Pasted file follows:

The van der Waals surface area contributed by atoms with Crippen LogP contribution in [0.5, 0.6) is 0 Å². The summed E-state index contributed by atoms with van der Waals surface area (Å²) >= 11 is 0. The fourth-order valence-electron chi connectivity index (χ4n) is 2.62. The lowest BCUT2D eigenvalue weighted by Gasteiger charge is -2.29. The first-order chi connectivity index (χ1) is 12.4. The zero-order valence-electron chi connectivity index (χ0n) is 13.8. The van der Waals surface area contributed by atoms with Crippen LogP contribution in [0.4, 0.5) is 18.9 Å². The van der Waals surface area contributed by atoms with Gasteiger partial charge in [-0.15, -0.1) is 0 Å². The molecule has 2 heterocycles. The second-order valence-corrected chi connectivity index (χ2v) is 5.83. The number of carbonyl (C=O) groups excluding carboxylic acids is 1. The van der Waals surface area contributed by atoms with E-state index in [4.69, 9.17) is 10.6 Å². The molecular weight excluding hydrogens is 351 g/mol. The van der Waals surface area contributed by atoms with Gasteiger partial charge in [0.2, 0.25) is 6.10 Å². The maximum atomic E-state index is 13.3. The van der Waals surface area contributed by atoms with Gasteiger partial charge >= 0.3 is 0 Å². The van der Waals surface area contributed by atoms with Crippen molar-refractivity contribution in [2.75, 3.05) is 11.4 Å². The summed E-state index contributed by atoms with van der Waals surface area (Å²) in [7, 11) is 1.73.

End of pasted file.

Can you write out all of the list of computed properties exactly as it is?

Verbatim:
The van der Waals surface area contributed by atoms with Crippen LogP contribution in [0.5, 0.6) is 0 Å². The summed E-state index contributed by atoms with van der Waals surface area (Å²) >= 11 is 0. The fourth-order valence-electron chi connectivity index (χ4n) is 2.62. The lowest BCUT2D eigenvalue weighted by Gasteiger charge is -2.29. The first-order chi connectivity index (χ1) is 12.4. The zero-order valence-electron chi connectivity index (χ0n) is 13.8. The van der Waals surface area contributed by atoms with Crippen LogP contribution in [0.4, 0.5) is 18.9 Å². The van der Waals surface area contributed by atoms with Gasteiger partial charge in [-0.15, -0.1) is 0 Å². The molecule has 2 heterocycles. The second-order valence-corrected chi connectivity index (χ2v) is 5.83. The number of carbonyl (C=O) groups excluding carboxylic acids is 1. The van der Waals surface area contributed by atoms with E-state index in [4.69, 9.17) is 10.6 Å². The molecular weight excluding hydrogens is 351 g/mol. The van der Waals surface area contributed by atoms with Gasteiger partial charge in [0.2, 0.25) is 6.10 Å². The maximum atomic E-state index is 13.3. The van der Waals surface area contributed by atoms with Gasteiger partial charge >= 0.3 is 0 Å². The van der Waals surface area contributed by atoms with Crippen molar-refractivity contribution in [2.75, 3.05) is 11.4 Å². The summed E-state index contributed by atoms with van der Waals surface area (Å²) in [7, 11) is 1.73.